The Alzheimer’s Society flag is unfurled in the Town of Bracebridge Municipal Office on January 17, 2022.
In the Muskoka/Parry Sound, more than 2700 people live with Alzheimer’s or other forms of dementia, and that number is expected to double to more than 5,000 in the next 10 years. While the risk of dementia doubles every five years after age 65, dementia is not a natural part of aging. Dementia can occur in people as early as their 30s, and it can be present in the brain for up to 25 years before symptoms occur.
“Alzheimer’s disease and other dementias are an irreversible and progressive brain disorder that gradually impairs memory, thinking, skills and, ultimately, the ability to perform even the simplest tasks. It’s really a long goodbye and so much of our community.” Touches all the people that 1.1 million Canadians have been affected. ASM is extremely grateful to our supporters who are helping us in our efforts to raise awareness of Alzheimer’s disease and related dementias. Now more than ever we have a There is a need to support others and reach out to the older adults in their lives to help reduce social isolation and maintain the spirit of Alzheimer’s Awareness Month throughout the year.”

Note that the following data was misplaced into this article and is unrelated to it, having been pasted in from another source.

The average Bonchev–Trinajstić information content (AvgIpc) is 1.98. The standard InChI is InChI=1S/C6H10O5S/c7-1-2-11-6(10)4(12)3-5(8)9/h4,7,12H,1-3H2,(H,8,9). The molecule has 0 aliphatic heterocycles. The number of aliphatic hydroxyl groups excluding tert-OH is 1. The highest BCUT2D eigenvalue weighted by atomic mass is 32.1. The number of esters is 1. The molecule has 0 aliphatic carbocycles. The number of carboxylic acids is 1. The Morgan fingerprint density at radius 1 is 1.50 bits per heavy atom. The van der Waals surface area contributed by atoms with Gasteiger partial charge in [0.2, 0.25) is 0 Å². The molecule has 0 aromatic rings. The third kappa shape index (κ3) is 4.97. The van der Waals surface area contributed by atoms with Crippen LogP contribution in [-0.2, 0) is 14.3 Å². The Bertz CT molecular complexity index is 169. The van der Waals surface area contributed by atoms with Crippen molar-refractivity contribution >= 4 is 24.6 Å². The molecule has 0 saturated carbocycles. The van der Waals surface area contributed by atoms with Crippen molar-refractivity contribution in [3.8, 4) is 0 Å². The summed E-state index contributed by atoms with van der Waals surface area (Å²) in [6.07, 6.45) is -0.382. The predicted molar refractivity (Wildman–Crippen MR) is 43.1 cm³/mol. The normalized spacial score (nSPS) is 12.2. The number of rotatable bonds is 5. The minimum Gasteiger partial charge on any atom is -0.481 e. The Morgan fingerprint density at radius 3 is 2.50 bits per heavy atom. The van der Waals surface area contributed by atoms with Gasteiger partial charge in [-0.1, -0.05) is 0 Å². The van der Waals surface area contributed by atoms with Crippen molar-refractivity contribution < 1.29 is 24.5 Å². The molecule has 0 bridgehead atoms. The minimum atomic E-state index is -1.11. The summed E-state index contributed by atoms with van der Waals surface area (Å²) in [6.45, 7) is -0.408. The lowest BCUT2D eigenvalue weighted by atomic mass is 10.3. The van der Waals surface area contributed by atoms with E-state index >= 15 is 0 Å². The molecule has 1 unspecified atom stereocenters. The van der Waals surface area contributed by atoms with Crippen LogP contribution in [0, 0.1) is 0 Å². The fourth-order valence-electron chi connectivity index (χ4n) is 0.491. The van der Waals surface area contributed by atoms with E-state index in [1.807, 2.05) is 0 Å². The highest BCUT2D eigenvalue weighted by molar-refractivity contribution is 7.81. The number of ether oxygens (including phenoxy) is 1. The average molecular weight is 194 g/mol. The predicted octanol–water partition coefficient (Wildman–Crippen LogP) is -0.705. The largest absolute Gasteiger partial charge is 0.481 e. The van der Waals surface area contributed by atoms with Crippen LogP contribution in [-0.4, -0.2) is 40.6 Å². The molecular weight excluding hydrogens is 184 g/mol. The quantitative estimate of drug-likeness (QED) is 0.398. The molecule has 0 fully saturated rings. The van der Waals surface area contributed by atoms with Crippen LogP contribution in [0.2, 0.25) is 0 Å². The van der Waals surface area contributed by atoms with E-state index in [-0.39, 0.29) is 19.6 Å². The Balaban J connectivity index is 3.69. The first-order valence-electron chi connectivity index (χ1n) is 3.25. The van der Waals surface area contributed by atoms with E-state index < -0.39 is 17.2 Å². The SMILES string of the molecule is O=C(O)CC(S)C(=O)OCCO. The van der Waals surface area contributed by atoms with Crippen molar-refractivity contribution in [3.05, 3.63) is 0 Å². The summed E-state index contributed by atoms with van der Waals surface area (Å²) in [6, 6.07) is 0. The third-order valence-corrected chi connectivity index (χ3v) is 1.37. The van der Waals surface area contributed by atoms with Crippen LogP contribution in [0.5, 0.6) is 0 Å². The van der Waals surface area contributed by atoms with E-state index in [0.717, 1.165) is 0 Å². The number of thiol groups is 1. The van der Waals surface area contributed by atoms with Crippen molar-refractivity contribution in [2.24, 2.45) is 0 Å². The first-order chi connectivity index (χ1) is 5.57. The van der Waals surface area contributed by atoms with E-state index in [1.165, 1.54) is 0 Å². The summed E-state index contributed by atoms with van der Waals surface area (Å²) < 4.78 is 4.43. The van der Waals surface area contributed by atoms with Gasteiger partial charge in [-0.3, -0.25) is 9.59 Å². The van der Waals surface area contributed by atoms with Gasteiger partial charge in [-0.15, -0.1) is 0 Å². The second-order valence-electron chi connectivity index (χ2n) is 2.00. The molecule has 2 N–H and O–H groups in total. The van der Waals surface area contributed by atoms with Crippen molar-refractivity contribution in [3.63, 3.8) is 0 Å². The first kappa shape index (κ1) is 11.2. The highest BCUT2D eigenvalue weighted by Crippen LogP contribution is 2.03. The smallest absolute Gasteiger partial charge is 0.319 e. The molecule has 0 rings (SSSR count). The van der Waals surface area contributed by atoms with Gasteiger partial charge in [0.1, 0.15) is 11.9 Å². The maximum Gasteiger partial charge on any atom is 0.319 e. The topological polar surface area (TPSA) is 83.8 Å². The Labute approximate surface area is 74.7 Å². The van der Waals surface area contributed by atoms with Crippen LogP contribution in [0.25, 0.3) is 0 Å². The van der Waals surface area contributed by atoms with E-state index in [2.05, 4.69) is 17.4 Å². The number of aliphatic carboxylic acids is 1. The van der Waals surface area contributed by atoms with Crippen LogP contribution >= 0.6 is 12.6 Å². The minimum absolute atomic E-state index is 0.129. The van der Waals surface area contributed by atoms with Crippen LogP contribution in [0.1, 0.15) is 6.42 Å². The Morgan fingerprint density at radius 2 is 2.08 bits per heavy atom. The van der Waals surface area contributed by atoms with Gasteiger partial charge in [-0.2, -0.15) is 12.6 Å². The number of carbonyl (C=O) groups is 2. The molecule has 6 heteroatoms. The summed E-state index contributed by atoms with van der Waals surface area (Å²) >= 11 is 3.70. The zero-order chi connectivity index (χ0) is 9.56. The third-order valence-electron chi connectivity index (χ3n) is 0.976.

Each January, the Alzheimer’s Society of Canada supports and leads Canada’s Alzheimer’s Awareness Month. During this month, the Society encourages organizations and individuals to learn more about dementia and its dire impact on Canadians. Specifically, the Society invites everyone to learn about the immediate realities of Alzheimer’s disease and other dementias – from people with dementia, their families, their caregivers, their healthcare providers, and more. By understanding what people with dementia experience in their daily lives – their struggles, their successes and their hopes – they can help raise awareness of dementia across Canada and Muskoka.
“The City of Bracebridge is pleased to support the Alzheimer’s Society of Moscow. They provide supportive counseling, education, programming and resources to help improve the lives of people affected by Alzheimer’s and other dementias and their care partners. The continued efforts, especially in the midst of the pandemic, are greatly appreciated,” said Mayor Graydon Smith.